Over the last few years I have become interested in the application of solid mathematical formulae to poetic language, and the shiver or thrill that may be released at the interface between these two codes. I particularly like working with Euclidean concepts, for their innate clarity, soundness and harmonious proportions: ideal for corralling chaotic content! Algorithmic structures are perfect for poetry. There is nothing too complicated here: it is simply a matter of relationships and shapes. The forms I have been working on often surprise me with their foreignness and their acquaintance, and consistently provide me with a fresh set of perspectives. I feel mathematics – as pure science, as the language of nature – offers a goldmine of architectural possibility that is productive and filled with joy. I might also add that sometimes a poem cannot bear too much outward pressure, and it folds up and dies before my eyes …

JF: Euclid’s dog is driven by formal experimentation. The eight forms you have invented for the book are described as ‘stable, just, and have as their unifying principle order.’ I’m a person who has no head whatsoever for mathematics, but I’m intrigued by this language – what is meant by ‘just’? Can mathematics be moral?

JA: The concept of morality is alien to mathematics. You cannot pretend or deceive or bribe your path to a correct mathematical solution: there is only right or wrong: true or false. However, the notion of justness may perhaps be applied more elastically to poetry. At the apex of ‘false’ is plagiarism: at the base, form without purpose. I have always seen a poem as a problem that needs to be solved, and I love how the word ‘problem’ houses the word ‘poem’ within itself. For poetry – as opposed to mathematics – there may be numerous possible final solutions. As a formalist, I like a sense of resolution in terms of matter and frame. I suppose that equates to form with function. If a poem is divided into tercets or whatever for nothing more than visual pleasure, I feel it has failed. Many of my poems fail in this way. But if the form creates a sense of kinetic energy that is naturally (or disruptively, even violently) figured with its content, that, I feel, is a ‘just’ poem.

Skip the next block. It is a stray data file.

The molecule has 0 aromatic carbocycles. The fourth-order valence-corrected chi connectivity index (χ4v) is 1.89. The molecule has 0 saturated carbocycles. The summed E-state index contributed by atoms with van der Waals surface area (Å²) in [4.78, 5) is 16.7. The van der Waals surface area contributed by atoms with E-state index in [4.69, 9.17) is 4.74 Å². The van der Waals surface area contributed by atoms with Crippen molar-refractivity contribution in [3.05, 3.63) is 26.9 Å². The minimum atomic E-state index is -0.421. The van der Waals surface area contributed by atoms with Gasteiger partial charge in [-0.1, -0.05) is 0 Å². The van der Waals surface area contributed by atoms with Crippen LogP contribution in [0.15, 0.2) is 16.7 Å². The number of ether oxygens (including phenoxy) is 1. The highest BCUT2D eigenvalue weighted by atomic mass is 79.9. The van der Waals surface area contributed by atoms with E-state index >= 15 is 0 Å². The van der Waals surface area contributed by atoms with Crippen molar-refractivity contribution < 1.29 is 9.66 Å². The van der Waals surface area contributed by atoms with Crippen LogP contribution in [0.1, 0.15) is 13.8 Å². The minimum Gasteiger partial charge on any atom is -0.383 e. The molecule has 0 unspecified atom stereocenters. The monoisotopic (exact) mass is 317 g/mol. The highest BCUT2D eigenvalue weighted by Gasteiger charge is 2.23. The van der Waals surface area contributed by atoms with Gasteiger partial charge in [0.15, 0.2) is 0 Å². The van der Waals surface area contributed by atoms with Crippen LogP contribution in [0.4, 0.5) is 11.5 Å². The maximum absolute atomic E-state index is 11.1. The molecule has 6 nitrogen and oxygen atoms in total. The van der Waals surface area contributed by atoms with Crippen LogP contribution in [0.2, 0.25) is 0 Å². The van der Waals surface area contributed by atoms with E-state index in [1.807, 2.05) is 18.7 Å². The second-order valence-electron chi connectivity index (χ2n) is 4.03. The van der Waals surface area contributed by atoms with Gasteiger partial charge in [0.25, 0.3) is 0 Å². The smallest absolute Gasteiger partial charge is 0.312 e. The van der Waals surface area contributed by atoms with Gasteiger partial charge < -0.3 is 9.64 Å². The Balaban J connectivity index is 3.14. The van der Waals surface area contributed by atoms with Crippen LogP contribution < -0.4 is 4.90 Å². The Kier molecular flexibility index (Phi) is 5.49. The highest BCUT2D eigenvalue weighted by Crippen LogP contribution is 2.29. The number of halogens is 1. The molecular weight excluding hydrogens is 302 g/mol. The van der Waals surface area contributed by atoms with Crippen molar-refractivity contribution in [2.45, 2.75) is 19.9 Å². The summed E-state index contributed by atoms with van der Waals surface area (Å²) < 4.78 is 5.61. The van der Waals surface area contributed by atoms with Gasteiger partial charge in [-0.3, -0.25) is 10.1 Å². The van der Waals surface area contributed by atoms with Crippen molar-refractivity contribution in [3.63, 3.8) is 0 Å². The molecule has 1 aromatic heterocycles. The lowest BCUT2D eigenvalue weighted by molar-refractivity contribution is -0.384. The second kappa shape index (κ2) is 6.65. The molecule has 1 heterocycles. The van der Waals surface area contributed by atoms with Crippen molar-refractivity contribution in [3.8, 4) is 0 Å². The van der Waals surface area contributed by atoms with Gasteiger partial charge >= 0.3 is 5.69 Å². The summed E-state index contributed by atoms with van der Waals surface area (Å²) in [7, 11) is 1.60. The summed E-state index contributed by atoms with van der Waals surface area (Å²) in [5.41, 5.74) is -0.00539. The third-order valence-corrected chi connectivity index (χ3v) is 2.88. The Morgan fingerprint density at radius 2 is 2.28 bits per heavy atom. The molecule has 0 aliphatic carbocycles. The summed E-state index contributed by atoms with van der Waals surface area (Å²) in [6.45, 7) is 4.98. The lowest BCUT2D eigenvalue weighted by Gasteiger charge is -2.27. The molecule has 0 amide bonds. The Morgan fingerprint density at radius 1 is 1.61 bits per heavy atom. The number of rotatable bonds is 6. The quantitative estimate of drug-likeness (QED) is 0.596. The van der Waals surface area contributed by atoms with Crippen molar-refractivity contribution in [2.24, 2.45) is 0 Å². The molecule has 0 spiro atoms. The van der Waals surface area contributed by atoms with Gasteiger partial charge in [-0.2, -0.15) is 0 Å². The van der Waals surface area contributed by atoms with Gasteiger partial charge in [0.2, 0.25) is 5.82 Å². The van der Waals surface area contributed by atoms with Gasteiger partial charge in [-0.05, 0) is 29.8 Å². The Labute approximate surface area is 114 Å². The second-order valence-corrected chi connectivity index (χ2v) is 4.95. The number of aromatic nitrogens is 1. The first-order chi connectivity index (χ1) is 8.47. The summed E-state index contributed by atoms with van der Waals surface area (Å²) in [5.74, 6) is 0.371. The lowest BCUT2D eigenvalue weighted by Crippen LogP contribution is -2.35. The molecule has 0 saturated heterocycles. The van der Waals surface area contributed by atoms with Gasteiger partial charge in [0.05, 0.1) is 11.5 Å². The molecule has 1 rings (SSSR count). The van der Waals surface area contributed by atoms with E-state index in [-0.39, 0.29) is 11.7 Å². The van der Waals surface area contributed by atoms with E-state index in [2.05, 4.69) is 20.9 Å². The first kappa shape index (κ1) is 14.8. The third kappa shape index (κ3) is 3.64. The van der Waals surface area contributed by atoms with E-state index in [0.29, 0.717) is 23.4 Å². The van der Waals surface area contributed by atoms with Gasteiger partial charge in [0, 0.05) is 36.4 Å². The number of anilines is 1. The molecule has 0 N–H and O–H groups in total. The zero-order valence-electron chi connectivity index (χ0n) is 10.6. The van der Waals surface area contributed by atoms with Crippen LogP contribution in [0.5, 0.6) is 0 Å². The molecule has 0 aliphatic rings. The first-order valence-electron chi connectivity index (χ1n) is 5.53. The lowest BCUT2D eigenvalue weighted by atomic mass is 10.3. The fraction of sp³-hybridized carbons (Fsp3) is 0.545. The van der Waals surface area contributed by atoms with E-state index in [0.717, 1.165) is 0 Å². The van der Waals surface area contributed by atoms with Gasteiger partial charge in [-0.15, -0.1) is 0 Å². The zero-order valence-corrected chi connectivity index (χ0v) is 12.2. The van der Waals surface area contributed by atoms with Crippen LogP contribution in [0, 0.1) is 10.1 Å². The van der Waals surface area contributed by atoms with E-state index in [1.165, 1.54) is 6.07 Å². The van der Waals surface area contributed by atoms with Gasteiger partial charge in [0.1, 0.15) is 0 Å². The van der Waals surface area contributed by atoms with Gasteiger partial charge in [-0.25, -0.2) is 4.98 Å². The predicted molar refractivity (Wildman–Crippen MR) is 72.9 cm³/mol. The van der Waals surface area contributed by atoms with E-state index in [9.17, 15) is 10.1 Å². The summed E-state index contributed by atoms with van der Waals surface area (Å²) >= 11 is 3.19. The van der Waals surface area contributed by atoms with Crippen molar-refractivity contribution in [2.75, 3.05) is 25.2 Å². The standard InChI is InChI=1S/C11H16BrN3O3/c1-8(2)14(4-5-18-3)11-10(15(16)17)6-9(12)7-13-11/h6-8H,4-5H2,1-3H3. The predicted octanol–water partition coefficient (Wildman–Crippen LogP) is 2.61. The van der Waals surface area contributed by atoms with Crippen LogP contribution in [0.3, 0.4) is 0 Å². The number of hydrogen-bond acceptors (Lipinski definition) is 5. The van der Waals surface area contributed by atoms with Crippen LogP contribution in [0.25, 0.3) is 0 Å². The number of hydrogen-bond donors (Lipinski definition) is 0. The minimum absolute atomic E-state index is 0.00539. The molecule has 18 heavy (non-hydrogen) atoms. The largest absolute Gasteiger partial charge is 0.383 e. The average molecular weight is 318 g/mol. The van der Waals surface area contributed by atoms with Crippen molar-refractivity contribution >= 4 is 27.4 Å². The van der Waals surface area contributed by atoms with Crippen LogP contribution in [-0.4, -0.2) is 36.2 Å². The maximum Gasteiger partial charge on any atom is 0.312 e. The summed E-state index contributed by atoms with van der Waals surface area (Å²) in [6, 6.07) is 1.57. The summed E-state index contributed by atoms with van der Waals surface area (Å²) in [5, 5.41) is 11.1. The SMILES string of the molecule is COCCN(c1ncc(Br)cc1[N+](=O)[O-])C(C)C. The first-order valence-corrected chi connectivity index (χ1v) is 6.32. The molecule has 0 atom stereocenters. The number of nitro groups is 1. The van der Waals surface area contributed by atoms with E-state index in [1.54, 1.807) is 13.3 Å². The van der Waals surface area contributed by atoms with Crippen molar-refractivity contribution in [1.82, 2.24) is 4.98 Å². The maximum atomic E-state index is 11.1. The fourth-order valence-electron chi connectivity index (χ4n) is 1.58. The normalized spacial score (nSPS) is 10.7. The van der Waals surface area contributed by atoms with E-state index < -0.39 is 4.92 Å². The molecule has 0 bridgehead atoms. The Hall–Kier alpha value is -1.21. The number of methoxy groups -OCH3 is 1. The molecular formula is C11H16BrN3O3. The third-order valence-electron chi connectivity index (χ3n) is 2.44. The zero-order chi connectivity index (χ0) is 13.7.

JF: Yes, I see this frisson in the book: between the rightness of mathematics, and the ambiguity of language. Or, between the possible and the impossible. This is a tension I’m also driven by. Your opening poem is a fine case in point, as it proceeds like a logic proposition: it opens with ‘if’ and with ‘possibility,’ and all the steps are laid out with care, and then at the last, the reader is jolted back to the impossible.